Presentation Authors: Aeen Asghar*, Andrew McIntosh, Philadelphia, PA, Zachary Smith, Chicago, IL, Neil Kocher, Hershey, PA, Ziho Lee, Philadelphia, PA, Nimrod Barashi, Chicago, IL, Jay Raman, Hershey, PA, Scott Eggener, Chicago, IL, Robert Uzzo, Alexander Kutikov, Philadelphia, PA
Introduction: The decision to perform partial nephrectomy (PN) for an organ-confined >4 cm renal mass is often complex. Albeit often feasible, oncologic safety of PN in this cohort is debated. Yet, a significant portion of large renal masses that undergo radical nephrectomy (RN) prove benign or indolent. Since renal mass biopsy (RMB) is highly accurate in diagnosing oncocytic neoplasms, we assessed whether patients with a large renal mass treated by RN could have benefited from pre-operative RMB.
Methods: We queried prospectively maintained kidney cancer databases from three institutions to identify patients who underwent RN for localized renal mass >4 cm. We excluded patients with nodal or distant metastases. Clinicopathologic variables, mass anatomic complexity and patient co-morbidities were indexed. Wilcoxon-Mann-Whitney test was used to compare patients with oncocytic neoplasms to the remainder of the cohort.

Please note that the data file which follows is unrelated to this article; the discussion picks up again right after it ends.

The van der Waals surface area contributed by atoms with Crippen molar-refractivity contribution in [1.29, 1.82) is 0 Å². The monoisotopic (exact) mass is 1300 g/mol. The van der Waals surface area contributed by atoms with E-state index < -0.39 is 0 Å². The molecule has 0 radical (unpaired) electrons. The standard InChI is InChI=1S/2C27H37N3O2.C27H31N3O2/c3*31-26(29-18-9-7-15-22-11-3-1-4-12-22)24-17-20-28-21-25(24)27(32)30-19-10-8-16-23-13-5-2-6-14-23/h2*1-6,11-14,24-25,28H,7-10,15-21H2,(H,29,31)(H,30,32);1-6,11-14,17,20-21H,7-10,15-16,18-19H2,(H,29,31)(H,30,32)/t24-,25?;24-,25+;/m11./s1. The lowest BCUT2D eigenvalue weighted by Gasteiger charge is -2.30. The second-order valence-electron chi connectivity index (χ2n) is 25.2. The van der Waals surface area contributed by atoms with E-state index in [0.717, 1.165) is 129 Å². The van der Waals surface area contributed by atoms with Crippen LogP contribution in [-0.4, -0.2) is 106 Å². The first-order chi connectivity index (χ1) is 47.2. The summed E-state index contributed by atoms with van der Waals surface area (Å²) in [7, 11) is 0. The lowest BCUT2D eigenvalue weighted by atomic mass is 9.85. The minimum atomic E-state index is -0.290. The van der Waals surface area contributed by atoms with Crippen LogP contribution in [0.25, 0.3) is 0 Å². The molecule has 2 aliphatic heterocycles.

Results: A total of 722 patients (median age 62 years, 64% male, 83% Caucasian, median serum creatinine [SCr] 0.97 ng/dL, median Charlson comorbidity index [CCI] 1) underwent RN for localized >4 cm renal mass (median tumor size 7 cm [IQR 4-9.1 cm]). Final pathology revealed that 12.5% (n=91) of patients harbored oncocytic neoplasm (n=28, 3.8%) or chromophobe RCC (n=63, 8.7%). When stratified by tumor size, oncocytic tumors comprised 9.3% of 4-7 cm masses, 16.0% of â‰¥7-10 cm masses, and 17.6% of â‰¥10 cm tumors. Median RENAL Nephrometry Score was 9 (IQR 4-10). Oncocytic tumors were more common in younger patients (56.5 vs. 62.5 years, p < 0.01), larger tumors (7.6 vs 6.8 cm, p=0.02), those with lower CCI (0 vs. 2, p=0.01) and lower pre-operative SCr (0.9 vs. 1.0 mg/dL, p=0.02).
Conclusions: Approximately 1 in 8 patients with renal mass >4 cm harbored benign or low-risk oncocytic lesions. Although these patients had larger tumors, they were younger and less co-morbid than patients with oncologically higher risk lesions. As such, RMB may help calibrate the complex choice of PN vs. RN in patients with large renal mass.